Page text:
[Python-ideas] Globally configurable random number generation

Stefan Krah skrah at bytereef.org
Mon Sep 14 16:50:13 CEST 2015

Sturla Molden <sturla.molden at ...> writes:
> On 14/09/15 15:43, Stefan Krah wrote:
> > These are sane, unambiguously named APIs. I wish Python had more
> > of those.  If people must have their CSPRNG, please let's leave
> > the random module alone and introduce a crypto module like Go.
> A crypto module would perhaps be great, but it does not solve anything. 
> Someone who uses random.random instead of os.urandom is likely to use 
> random.random instead of a PRNG in a crypto module as well. Mostly this 
> is about propagating knowledge of random number generators to new 
> developers and science students.

The sentiments in the original thread (which has now been renamed two
times), seem to have been lost:


"chacha arc4random is really fast.

if you were to create such an API in python, maybe this is how it will

say it becomes arc4random in the back end.  i am unsure what advice to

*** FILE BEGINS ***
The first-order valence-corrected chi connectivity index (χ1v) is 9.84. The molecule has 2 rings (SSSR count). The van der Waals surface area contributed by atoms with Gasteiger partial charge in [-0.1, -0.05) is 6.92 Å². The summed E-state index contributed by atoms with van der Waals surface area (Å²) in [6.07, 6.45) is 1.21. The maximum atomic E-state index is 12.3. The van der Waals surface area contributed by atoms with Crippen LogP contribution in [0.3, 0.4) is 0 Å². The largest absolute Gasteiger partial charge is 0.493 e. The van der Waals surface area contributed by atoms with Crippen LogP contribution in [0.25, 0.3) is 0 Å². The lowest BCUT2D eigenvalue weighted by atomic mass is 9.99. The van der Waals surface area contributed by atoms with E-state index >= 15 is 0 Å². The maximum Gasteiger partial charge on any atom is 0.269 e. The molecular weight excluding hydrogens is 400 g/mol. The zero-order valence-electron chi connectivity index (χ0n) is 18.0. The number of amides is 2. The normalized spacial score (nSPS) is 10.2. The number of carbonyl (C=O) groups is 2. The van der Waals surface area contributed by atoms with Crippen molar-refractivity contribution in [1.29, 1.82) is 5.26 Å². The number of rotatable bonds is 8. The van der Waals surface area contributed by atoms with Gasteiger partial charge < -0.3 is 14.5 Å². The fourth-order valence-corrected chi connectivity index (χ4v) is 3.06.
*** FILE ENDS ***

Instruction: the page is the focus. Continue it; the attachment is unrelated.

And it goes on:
give you regarding a python API name.  in swift, they chose to use the
same prefix "arc4random" (id = arc4random(), id = arc4random_uniform(1..n)";
it is a little bit different than the C API.  google has tended to choose
other prefixes.   we admit the name is a bit strange, but we can't touch
the previous attempts like drand48....

I do suggest you have the _uniform and _buf versions.  Maybe apple
chose to stick to arc4random as a name simply because search engines
tend to give above average advice for this search string?"


"that opens /dev/urandom or uses the getrandom system call depending on
system.  it also has support for the windows entropy API.  it pulls
data into a large buffer, a cache.  then each subsequent call, it
consumes some, until it rus out, and has to do a fresh read.  it
appears to not clean the buffer behind itself, probably for
performance reasons, so the memory is left active.  (forward secrecy

i don't think they are doing the best they can...  i think they should
get forward secrecy and higher performance by having an in-process
chacha.  but you can sense the trend."

So the original thread is about:

  - Inplementing a possibly faster (and allegedly more secure)

  - Possibly using the naming scheme of Swift.

  - Being careful with os.urandom(), as there are some pitfalls that
    the OpenBSD libcrypto (allegedly) solves.

I see nothing about magically repurposing random.random() functions.

Stefan Krah

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